You and your investment adviser have a lot to talk about at your next meeting.
The past year was historically bad in that both the twin pillars of portfolio building – stocks and bonds – were hammered. Portfolios that would have been considered prudently diversified a couple of years ago did not fare well. You and your adviser should discuss all of this.
Not in a prosecutorial way. You want to start out in fact-finding mode and then judge how well you’re being served. Here are five points to hit in your discussion:
Canada’s bond market benchmark, the FTSE Canada Universe Bond Index, fell 11.7 per cent last year on a total return basis that includes both bond price declines and interest paid. This decline was excruciating to watch for investors with individual bonds and bond funds, even if the price declines in no way affected the interest they received. Ask your adviser how your portfolio was positioned to minimize the damage of rising rates, which are hard on bonds. On the positive side, falling bond prices mean higher yields on new money invested in bonds today, as well as guaranteed investment certificates. Ask your adviser how you can benefit from these higher yields. Should you be putting new money into bonds or GICs?
The follow-through on the huge stock market gains of 2021 was a year of declines for markets in Canada, the United States and elsewhere. Were results from the stocks or equity funds you own in line with the markets, or were they better or worse? Also, recent stock market declines have affected many popular TSX-listed dividend stocks. As of mid-week, there were five stocks in the blue-chip S&P/TSX 60 index with dividend yields of almost 6 per cent or more, and another six with yields of between 5 and 6 per cent. Ask your adviser if you should be loading up on some of these stocks and adding to your overall stock holdings.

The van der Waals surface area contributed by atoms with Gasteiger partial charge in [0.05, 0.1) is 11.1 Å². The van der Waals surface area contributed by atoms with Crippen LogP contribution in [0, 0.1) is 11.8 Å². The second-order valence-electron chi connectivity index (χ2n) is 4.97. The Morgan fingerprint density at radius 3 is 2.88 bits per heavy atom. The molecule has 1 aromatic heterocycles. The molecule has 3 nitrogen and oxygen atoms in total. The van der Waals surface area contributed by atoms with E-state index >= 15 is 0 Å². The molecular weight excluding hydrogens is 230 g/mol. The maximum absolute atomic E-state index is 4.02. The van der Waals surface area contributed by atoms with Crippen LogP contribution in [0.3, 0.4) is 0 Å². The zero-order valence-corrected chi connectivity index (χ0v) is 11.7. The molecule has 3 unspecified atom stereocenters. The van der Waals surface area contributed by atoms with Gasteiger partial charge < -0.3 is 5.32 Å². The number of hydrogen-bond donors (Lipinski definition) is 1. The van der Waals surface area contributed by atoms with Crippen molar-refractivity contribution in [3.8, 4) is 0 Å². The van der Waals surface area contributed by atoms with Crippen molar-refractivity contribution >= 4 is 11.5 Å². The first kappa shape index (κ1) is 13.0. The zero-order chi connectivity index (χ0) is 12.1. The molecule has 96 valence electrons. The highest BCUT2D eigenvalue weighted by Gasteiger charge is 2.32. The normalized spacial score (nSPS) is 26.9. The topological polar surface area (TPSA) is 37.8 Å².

Inflation edged lower in the latter part of 2022, but it’s still a dominant feature in the economic landscape. Ask your adviser to review the ways your portfolio is built to offset inflation. Key in on your real returns, which means returns after inflation. The inflation rate in November was 6.8 per cent, down from a peak of 8.1 per cent in June.
Yes, you have to pay your adviser regardless of whether your portfolio goes up or down in value. The professional adviser provides multiple services that justify these fees, including financial planning, estate and tax planning and ongoing communication with clients about their evolving lives. Are you getting that from your adviser?
Returns for exchange-traded funds and mutual funds are shown on an after-fee basis, which means it’s easy to lose sight of how fees erode gross returns. After a year like 2022, it’s time to review just how much erosion fees are creating in your portfolio. Ask your adviser for a quick recap of the product fees you’re paying and how they compare to alternatives, such as index-tracking ETFs.